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Louder Than War review 'Nefarious Artists'

"A comprehensive run-through of punk compilation albums from Welly Artcore will make a perfect Christmas gift for the punk rocker in your family" says Nathan Brown.


Are you tired of the curmudgeonly punk rocker in your life ruining Christmas, scowling at the sound of Christmas songs and providing class analysis of all the soaps? Then this book is the solution. Plonk said ageing punk in the corner with Nefarious Artists enjoy the ensuing peace and goodwill.


The compilation album was how I got to hear some of my favourite songs. A 1979 Cherry Red sampler, Labels Unlimited, revealed Holocaust by Crisis and Big Time by Rudi alongside a series of other goodies such as the Newtown Neurotics. The Bullshit Detector albums on Crass showcased early songs by anarcho-punks like Anthrax and Omega Tribe. The P.E.A.C.E. album in 1984 opened up my eyes to the breadth of the international hardcore punk scene as did Pusmort’s Cleanse The Bacteria. The We Don’t Want..series of compilations from Mortarhate did similarly for the UK punk scene. Then there are the likes of Punk & Disorderly and A Country Fit For Heroes. I could go on…and on and on and on. Suffice to say, the humble compilation album was a crucial part of the punk culture during the years covered in this book, before you could just jump online and listen to the latest recommendations from your internet punk rock brethren and sistren.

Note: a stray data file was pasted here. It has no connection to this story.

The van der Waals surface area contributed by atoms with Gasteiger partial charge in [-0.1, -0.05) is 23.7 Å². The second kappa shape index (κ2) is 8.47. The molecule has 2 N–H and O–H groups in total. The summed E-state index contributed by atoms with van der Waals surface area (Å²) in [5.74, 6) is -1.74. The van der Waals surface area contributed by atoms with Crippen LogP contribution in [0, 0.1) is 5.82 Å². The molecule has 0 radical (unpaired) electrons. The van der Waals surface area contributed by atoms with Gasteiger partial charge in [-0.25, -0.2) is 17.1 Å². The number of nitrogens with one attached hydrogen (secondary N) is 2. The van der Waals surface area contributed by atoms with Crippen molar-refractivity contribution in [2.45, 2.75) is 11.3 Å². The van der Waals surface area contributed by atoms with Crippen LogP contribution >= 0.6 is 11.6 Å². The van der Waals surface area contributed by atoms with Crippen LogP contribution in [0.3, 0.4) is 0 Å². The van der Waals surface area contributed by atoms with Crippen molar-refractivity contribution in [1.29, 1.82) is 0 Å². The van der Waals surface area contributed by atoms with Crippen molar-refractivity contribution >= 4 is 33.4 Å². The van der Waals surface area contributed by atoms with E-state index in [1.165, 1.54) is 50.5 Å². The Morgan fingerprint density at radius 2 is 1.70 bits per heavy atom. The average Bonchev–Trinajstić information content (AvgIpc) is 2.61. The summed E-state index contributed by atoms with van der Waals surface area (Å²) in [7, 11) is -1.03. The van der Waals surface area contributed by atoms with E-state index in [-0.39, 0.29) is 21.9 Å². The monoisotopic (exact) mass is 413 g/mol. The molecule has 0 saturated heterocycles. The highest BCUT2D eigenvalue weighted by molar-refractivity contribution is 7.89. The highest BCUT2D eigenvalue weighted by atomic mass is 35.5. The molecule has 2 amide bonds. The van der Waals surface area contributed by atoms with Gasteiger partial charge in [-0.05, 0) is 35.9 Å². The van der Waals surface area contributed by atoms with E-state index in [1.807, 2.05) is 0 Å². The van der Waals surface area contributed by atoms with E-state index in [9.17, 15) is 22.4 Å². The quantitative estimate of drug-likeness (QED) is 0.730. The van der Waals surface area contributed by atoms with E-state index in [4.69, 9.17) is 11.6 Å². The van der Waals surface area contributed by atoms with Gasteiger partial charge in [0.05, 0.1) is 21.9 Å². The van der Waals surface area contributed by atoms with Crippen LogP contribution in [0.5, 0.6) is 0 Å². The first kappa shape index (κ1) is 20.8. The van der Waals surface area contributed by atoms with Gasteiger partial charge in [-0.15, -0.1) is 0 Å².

Welly Artcore has assembled a comprehensive rundown of comps across the punk milieu between 1976 (“the compilation that first bore the word punk”) and 1989 (“because I had to stop somewhere”). He owns a copy of every one of the records featured herein and just finding the time to list them, let alone sit down and listen to that many singles, albums (and double albums is a huge commitment. In the book, he mentions that he owns 800 comps, but on the blurb, it says over 500 are covered in the book. Either way, it’s a huge undertaking. It means this book includes the famous, the obvious and the ones that will have gone under your radar. As he notes in his introduction (“Liner Notes”) you can track the development and shift in the global punk scene through these records. Major labels disappear, independent labels flourish, DIY takes centre stage, and the music – like time itself – speeds up.


Welly manages to combine the zeal of the enthusiast with the analysis of a historian. As a graphic designer, he made the effort to scan in the cover of every record so you can instantly recognise them in the wild and created a suitable cover image, complete with a fake “Used” price sticker – a nice touch. The equivalent of the Observer Book Of Punk Compilations. Occasionally Welly’s trademark sarcasm and wit creep in (take the book title for starters) but for the most part you get a half-page (occasionally full-page) synopsis of the record identifying highlights and points of interest. And I trust Welly’s judgement.

The timeline is divided into four eras: 1976-1979; 1980-1982; 1983-1986, and 1987-1989. Within each of those categories, the records are listed alphabetically. At the end of the book, the entries are listed by year rather than era. There is also a complete A-Z index at the back if you want to pick out an individual record to see exactly what Welly said about it.



Review by Nathan Brown. You can read more from Nathan on his Louder Than War archive here.

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